Clause-Type, Force, and Normative Judgment in the Semantics of Imperatives

In Daniel Fogal Daniel Harris & Matt Moss (eds.), New Work on Speech Acts. Oxford University Press (forthcoming)
Download Edit this record How to cite View on PhilPapers
Abstract
I argue that imperatives express contents that are both cognitively and semantically related to, but nevertheless distinct from, modal propositions. Imperatives, on this analysis, semantically encode features of planning that are modally specified. Uttering an imperative amounts to tokening this feature in discourse, and thereby proffering it for adoption by the audience. This analysis deals smoothly with the problems afflicting Portner's Dynamic Pragmatic account and Kaufmann's Modal account. It also suggests an appealing reorientation of clause-type theorizing, in which the cognitive act of updating on a typed sentence plays a central role in theorizing about both its semantics and role in discourse.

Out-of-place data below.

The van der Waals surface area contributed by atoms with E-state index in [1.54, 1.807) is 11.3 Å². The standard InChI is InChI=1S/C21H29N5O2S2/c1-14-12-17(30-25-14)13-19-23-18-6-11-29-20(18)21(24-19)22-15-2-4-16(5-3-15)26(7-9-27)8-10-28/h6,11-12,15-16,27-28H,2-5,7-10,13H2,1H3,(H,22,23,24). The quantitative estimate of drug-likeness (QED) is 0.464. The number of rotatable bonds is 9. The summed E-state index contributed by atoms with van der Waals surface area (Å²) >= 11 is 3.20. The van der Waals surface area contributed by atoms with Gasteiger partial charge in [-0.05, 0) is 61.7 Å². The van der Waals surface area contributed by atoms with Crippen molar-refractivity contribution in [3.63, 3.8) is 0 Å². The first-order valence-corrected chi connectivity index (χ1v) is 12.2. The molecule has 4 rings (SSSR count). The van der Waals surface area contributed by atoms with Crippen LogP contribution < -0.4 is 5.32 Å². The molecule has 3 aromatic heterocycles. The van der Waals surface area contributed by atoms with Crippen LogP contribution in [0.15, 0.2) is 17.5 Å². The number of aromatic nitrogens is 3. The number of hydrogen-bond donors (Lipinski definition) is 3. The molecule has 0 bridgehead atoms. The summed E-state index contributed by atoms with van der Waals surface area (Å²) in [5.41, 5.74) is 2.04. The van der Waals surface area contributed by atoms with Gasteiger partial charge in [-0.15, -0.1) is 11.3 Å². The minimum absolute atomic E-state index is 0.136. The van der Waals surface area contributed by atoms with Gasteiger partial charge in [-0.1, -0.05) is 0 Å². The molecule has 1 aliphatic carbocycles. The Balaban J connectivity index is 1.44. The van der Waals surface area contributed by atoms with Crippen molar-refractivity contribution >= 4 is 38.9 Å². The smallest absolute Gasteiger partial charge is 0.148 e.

PhilPapers/Archive ID
CHACFA-10
Revision history
Archival date: 2017-12-12
View upload history
References found in this work BETA
What We Know and What to Do.Nate Charlow - 2013 - Synthese 190 (12):2291-2323.
Logic and Semantics for Imperatives.Nate Charlow - 2014 - Journal of Philosophical Logic 43 (4):617-664.

Add more references

Citations of this work BETA

No citations found.

Add more citations

Added to PP index
2016-11-01

Total views
116 ( #19,447 of 37,198 )

Recent downloads (6 months)
48 ( #7,372 of 37,198 )

How can I increase my downloads?

Monthly downloads since first upload
This graph includes both downloads from PhilArchive and clicks to external links.